You may wonder, what on earth does a bee have to be stressed over? She wakes up, she flies around collecting nectar and pollen, goes home to a nice honey dinner, hangs out with 30,000 of her closest friends—this doesn’t sound like such a bad day.

But for billions of bees, life is a lot more complicated than that. Most of the hives kept by commercial beekeepers in this country aren’t kept primarily for honey, they’re kept for their pollination services. Bees are essentially treated as livestock. In early February, when the almond trees begin blooming in California, some 1.8 million colonies are trucked in from all over the country to pollinate a million acres of almond trees—more than 80 percent of the planet’s total. When that six-week bloom period is over, those hives are packed back up on tractor-trailers and hauled to their next location—watermelon fields, apple orchards, cranberry bogs.

The American Beekeeping Federation estimates there are about 2.7 million bee colonies in the U.S. today, two-thirds of which are on the move pollinating crops throughout the growing season

Imagine you’re a honeybee. You are exquisitely tuned to the place you occupy in space. On your first flight out of the colony, you hover in front of the hive for several minutes, setting an internal GPS that allows you to fly up to 5 miles away foraging for nectar and pollen, then find your way back unerringly to your front doorstep, even if that doorstep is on one of dozens of hives located close together.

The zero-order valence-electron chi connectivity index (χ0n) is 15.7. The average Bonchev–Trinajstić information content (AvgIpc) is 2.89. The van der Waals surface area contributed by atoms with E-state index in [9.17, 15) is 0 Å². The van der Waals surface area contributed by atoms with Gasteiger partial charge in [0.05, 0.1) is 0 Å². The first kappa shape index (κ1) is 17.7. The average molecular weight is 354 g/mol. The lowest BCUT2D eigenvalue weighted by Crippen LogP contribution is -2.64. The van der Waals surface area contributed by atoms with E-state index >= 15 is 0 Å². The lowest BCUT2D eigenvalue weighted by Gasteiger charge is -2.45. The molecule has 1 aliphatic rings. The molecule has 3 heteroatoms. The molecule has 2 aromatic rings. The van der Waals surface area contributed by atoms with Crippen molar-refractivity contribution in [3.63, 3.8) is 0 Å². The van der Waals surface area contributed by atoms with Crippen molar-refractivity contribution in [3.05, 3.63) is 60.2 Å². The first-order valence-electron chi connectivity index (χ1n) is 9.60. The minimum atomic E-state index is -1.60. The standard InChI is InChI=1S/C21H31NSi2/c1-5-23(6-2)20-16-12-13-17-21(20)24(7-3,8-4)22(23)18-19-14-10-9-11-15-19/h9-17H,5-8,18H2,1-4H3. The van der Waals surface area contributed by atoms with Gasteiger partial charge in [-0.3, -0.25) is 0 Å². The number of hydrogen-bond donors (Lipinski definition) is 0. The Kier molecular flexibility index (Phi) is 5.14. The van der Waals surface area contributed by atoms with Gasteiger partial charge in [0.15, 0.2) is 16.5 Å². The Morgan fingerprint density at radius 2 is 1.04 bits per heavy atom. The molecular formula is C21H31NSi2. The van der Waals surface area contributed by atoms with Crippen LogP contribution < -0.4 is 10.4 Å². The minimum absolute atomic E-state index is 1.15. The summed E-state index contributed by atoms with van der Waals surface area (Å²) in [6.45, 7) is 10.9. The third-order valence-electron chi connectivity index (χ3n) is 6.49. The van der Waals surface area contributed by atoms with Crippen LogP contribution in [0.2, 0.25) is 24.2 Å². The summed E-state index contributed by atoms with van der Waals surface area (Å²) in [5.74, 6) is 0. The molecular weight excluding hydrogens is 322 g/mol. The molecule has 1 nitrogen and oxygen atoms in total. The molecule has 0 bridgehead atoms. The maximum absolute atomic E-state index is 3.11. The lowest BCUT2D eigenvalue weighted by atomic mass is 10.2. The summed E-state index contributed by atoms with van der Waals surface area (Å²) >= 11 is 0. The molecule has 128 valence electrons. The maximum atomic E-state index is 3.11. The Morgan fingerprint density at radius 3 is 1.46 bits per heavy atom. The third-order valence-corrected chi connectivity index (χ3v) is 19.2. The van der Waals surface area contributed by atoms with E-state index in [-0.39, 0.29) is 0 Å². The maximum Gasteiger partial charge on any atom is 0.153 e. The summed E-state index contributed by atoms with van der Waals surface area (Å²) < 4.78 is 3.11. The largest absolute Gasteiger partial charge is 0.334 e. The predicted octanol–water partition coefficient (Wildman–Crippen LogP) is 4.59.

Then one night, the hive is closed up, loaded onto a truck, and bumped along 600 miles of road to its next assignment. You’re unloaded into a new field, in a new climate, to pollinate a new crop. You arrive literally disoriented, and undoubtedly stressed.

Then there’s the diet of these working bees. Honeybees are generalist pollinators. That means they’ll visit many different kinds of plants, picking up pollen and nectar along the way. The variety in their diet is important to keeping them healthy, in the same way that variety in your diet helps keep you healthy.

Thanks to genetically modified Roundup Ready seeds, introduced in 1996, farmers can spray huge tracts of farmland with Roundup, killing all the weeds without harming the crop. Many of these crops, including canola, alfalfa and cotton, rely on trucked-in honeybees for pollination. Hives are dropped off for the duration of the bloom season, often in single-crop farmland that can stretch for miles in every direction. For the bees, this means a single-food diet, since there are no flowering weeds to provide variety. And that single food source has been sprayed with a chemical shown to weaken honeybees.

In essence, we have created a perfect storm of honeybee catastrophes. And it’s up to us to fix it. There’s probably nothing you can do about the problems faced by bees trucked from place to place for pollination, but there’s plenty you can do to help the pollinators in your own community:

Seed some clover into your lawn and let the dandelions live—your lawn will be healthier and the pollinators will be happy.

Keep chemical spraying to a minimum and if you must spray, do so in the evening when bees aren’t active.

Let part—or all!—of your yard go wild, with a variety of wildflowers that bloom throughout the growing season.

Find alternatives to herbicides. Combine a gallon of vinegar, a cup of salt and a tablespoon of dish soap to make a weed killer you can spray without guilt.